A carved facade appears on the organ map of the world

After the construction trip As of 2019, the organ façade of the Musiikkitalo Concert Hall has been completed, transforming it into a visually stunning masterpiece that rivals iconic structures such as the Walt Disney Concert Hall in Los Angeles. Designed by Building a rigger deviceDevice designer Harald Black And CEO Wendlyn EberleThe unique interface itself is a work of art. The Rieger Concert Hall’s handcrafted instruments, which embody a combination of 124 sounds and cutting-edge technology, are scheduled to be fully operational by January 1, 2024.

These exceptional organs feature 124 exceptional sounds and incorporate the latest technology. In a departure from tradition, some of the air ducts inside the organs were brought to the fore as visual elements. The curved elements of the facade are composed of resonant tubes and air channels, and the total number of wooden tubes and channels installed is about 260 metres, highlighting the grandeur of this musical instrument. In terms of size, this organ ranks among the largest modern concert hall organs in the world. What sets them apart is the inclusion of two operating units, one mechanically linked to the organ and one that can be moved freely on the orchestral stage.

Finishing, tuning and testing work will continue for members throughout the upcoming fall semester. The grand opening of the organs is scheduled for January 1, 2024, with a performance by the famous French organist, Olivier Latry. In 2024, Musiikkitalo will host nearly 30 concerts and events featuring this magnificent organ. The coordination of organ activities in the Musiikkitalo Concert Hall is supervised by the Musiikkitalon Urut Soimaan ry Association, and the schedule of concerts and events can be found on their website, www.urutsoimaan.fi.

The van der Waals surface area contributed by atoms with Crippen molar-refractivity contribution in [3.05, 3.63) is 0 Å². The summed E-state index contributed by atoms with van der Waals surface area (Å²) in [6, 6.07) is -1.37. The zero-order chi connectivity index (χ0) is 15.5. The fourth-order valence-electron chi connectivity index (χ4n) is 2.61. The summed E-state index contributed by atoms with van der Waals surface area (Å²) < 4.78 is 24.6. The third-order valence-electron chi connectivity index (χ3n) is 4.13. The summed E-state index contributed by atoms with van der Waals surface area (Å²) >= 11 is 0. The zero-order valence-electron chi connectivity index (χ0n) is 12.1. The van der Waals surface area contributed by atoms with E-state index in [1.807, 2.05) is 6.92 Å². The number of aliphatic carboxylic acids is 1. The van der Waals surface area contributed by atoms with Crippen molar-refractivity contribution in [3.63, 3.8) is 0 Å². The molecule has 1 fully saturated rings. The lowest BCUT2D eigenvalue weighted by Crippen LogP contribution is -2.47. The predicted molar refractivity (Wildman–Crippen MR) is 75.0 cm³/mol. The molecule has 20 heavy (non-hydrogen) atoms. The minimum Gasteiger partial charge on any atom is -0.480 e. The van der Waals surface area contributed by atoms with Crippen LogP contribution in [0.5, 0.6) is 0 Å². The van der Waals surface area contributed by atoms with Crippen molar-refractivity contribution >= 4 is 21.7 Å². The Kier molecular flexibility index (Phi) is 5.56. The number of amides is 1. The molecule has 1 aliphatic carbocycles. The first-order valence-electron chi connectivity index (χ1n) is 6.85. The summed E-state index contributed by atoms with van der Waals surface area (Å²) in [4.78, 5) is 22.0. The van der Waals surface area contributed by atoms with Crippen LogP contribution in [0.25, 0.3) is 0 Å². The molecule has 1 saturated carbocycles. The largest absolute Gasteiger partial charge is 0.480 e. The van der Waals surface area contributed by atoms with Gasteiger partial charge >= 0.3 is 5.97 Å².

The idea of ​​installing an organ in the Musiikkitalo Concert Hall dates back to its construction in 2011, prompted by the desire of the hall’s symphony orchestras to have the organ as part of their repertoire. However, due to resource constraints, the organs were not constructed initially. The dream became a reality in 2017 when the composer Kaija Sariaho He generously donated €1 million to the Musiikkitalo Organ Building Foundation. This donation was followed by project funding from various stakeholders, including the City of Helsinki, YLE (Finnish Broadcasting Company), the Ministry of Education and Culture, and €1.7 million in donations from seven different foundations and funds. The total funding for the project amounts to 4.4 million euros.

Upon unveiling the project, the Musiikkitalo Foundation launched an organ naming campaign, which raised more than €200,000 for organ music, organ program production, and events. The campaign is still ongoing. An exclusive preview showing of the organs will take place in the Concert Hall on Saturday 14 October 2023 at 11am for all supporters who have purchased the named organs.


(Tags for translation)Sculpture

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